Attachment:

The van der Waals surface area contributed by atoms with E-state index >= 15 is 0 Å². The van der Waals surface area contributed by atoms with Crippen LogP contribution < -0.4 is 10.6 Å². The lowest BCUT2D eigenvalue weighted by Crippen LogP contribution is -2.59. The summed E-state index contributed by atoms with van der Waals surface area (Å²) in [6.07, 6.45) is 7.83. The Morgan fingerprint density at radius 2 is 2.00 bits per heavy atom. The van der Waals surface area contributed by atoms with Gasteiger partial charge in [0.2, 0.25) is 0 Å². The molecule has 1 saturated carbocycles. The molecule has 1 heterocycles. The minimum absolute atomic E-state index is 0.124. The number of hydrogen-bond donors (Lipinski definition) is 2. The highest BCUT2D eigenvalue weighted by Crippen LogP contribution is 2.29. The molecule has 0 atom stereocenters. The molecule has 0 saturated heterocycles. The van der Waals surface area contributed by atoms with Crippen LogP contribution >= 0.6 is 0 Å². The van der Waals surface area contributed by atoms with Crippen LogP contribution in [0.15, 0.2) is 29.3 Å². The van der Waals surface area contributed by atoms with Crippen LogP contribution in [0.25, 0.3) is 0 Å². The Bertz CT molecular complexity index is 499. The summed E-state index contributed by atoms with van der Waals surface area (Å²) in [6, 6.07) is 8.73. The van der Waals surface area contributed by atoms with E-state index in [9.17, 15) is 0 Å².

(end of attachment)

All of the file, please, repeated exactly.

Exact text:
The van der Waals surface area contributed by atoms with E-state index >= 15 is 0 Å². The van der Waals surface area contributed by atoms with Crippen LogP contribution < -0.4 is 10.6 Å². The lowest BCUT2D eigenvalue weighted by Crippen LogP contribution is -2.59. The summed E-state index contributed by atoms with van der Waals surface area (Å²) in [6.07, 6.45) is 7.83. The Morgan fingerprint density at radius 2 is 2.00 bits per heavy atom. The van der Waals surface area contributed by atoms with Gasteiger partial charge in [0.2, 0.25) is 0 Å². The molecule has 1 saturated carbocycles. The molecule has 1 heterocycles. The minimum absolute atomic E-state index is 0.124. The number of hydrogen-bond donors (Lipinski definition) is 2. The highest BCUT2D eigenvalue weighted by Crippen LogP contribution is 2.29. The molecule has 0 atom stereocenters. The molecule has 0 saturated heterocycles. The van der Waals surface area contributed by atoms with Crippen LogP contribution >= 0.6 is 0 Å². The van der Waals surface area contributed by atoms with Crippen LogP contribution in [0.15, 0.2) is 29.3 Å². The van der Waals surface area contributed by atoms with Crippen LogP contribution in [0.25, 0.3) is 0 Å². The Bertz CT molecular complexity index is 499. The summed E-state index contributed by atoms with van der Waals surface area (Å²) in [6, 6.07) is 8.73. The van der Waals surface area contributed by atoms with E-state index in [9.17, 15) is 0 Å².